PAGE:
ACT government aims for 100% renewable energy by 2025 | RenewEconomy

ACT government aims for 100% renewable energy by 2025

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ACT government goes where the federal politicians who march corridors of Parliament House in national capital fear to tread – 100% renewable energy by 2025.

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The government of the Australian Capital Territory is going where the federal politicians who march the corridors of Parliament House in the national capital fear to tread – to reach 100 per cent renewable energy by 2025.


The target was unveiled by ACT chief minister Andrew Barr at the ACT Labor Party conference on Saturday. The ACT already had a 90 per cent renewable energy target by 2020, but decided to go the “whole hog” by 2025 to show leadership in the climate and clean energy debate that has been lacking at the federal level.

“Canberra can and should be a beacon for everyone who realises the world must act decisively now to stave off a future of catastrophic climate change,” Barr told the conference on Saturday.

The ACT is able to do this because it has no domestic fossil fuel industry – apart from federal lobbyists – within its territory, therefore little organised resistance to wind and solar projects.

Its target compares to federal Labor’s ambition to have 50 per cent renewables for the whole country by 2030. The Federal Coalition says 23.5 per cent renewables – its target for 2020 – is “more than enough”.

The states are already showing more ambition. Tasmania is virtually at 100 per cent renewables, South Australia has a 50 per cent renewable energy target for 2025 which it will meet well before then, and Queensland also has a 50 per cent renewable energy target. On Friday, Victoria announced plans to support the construction of wind turbines and rooftop solar to reboot its flagging renewables sector.

The ACT has already commissioned three wind farms totaling 200MW and three solar farms totaling 44MW that will take it to 60 per cent renewables by 2017, including rooftop solar.

A further 200MW of wind capacity and 50MW of next generation solar capacity (with storage) will take it to 90 per cent by 2020.

Energy minister Simon Corbell says an assessment will then be made on what will be needed to reach 100 per cent, depending on demand forecasts and growth of rooftop solar and energy efficiency, and further opportunities in large scale renewables.

Corbell says the intention is to provide the equivalent of 100 per cent of the territory’s electricity needs through renewable energy, not to become independent of the grid.

“We see this as much an economic development strategy as much as an environment strategy. That is what you hear when you travel overseas, from UNFCCC executive secretary Christiana Figueres, to the IEA (International Energy Agency), they recognise the economic opportunities.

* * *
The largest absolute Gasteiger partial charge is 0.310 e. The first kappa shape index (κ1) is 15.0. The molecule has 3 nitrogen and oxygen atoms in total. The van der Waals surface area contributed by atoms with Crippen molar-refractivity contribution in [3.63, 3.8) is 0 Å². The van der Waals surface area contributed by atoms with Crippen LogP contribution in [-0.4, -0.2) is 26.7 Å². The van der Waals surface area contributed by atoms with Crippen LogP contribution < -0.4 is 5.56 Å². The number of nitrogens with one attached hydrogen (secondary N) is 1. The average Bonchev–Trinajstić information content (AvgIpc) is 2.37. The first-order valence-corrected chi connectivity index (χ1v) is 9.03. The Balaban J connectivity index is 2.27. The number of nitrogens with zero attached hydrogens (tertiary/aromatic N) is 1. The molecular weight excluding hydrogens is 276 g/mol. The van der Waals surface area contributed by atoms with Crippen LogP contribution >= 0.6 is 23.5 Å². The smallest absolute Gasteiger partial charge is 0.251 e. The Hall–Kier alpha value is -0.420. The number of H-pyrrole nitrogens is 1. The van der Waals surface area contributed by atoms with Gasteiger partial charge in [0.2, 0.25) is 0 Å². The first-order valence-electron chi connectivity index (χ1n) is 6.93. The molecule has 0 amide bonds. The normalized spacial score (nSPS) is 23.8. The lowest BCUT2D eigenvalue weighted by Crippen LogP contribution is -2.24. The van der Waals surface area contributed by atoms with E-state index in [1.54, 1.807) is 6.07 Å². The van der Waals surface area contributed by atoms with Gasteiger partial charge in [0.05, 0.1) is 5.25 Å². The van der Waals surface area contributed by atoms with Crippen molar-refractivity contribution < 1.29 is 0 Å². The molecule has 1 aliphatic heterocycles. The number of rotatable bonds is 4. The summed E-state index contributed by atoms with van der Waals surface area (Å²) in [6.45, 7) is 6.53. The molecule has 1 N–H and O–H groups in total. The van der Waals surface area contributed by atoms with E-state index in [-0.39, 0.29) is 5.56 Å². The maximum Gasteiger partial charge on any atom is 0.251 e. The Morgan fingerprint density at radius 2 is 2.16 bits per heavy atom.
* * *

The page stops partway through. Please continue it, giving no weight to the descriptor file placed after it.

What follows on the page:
He pointed to the investment in tertiary eduction, corporate headquarters, operational centres and skills training. Neoen which is building the Hornsdale wind farm in South Australia, is investing $7.5 million into the local TAFE, while Windlab, which is building one wind farm and will manage another, will grow its corporate HQ to 80 staff from 20 staff.


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  1. GlennM 5 years ago

    Fantastic !
    The irony of the politicians driving past “utterly offensive” wind turbines to sit in their renewable powered offices, so they can write press releases saying “Coal is the future” is just wonderful.

    More seriously Giles, has anyone done a calculation on how the States X% by 20XX all add up and compare with the Federal govt stated goal of 23% by…

    have the States made the Govt irrelevant, or are some states dragging the chain badly ?

    • john 5 years ago

      The ACT as you point out so well is a beacon of sense in a very dense fog of knowledge.
      As the country moves forward and old gen sets have to be refurnished the cost analysis is already showing that using RE is a better option so eventually the country will move to a totally RE supply situation.
      The ACT is just a little bit before the curve possibly due to the facts, as pointed out in the article, they have no inherent impositions due to old energy sources; whereas the states are still tied to some degree to that area of power generation.

    • Peter Campbell 5 years ago

      Some time back I had the impression that the ACT’s various activities were intended to be additional to any national renewable energy target so that effort in the ACT would not just let others off the hook. Perhaps time for an article to confirm that (or not)?

      • David Osmond 5 years ago

        Hi Peter, this is from the website describing the 90% renewable target. Hopefully the 100% target will have the same mindset.

        “Generation will also be registered as GreenPowerTM to ensure additional renewable energy generation above and beyond national renewable energy targets”

        Mind you, as you’ve often mentioned, the Federal Government often seems keen to use anyone else’s actions as an excuse for them to do less. It wouldn’t surprise me if Abbott tried to pull a stunt along the lines that because the ACT Gov is doing this, the Federal Gov can reduce their target by a similar amount.

  2. Ian 5 years ago

    From what I can see the wind farm projects are not built in the capital territory but elsewhere. If they really want bragging rights, then why not 150% or 200% renewables, or ‘ electric car ready’ renewable generation capacity, or solar/wind donation to the needy States of Victoria and NSW, a special polititian’s second home levy could be imposed to finance this!

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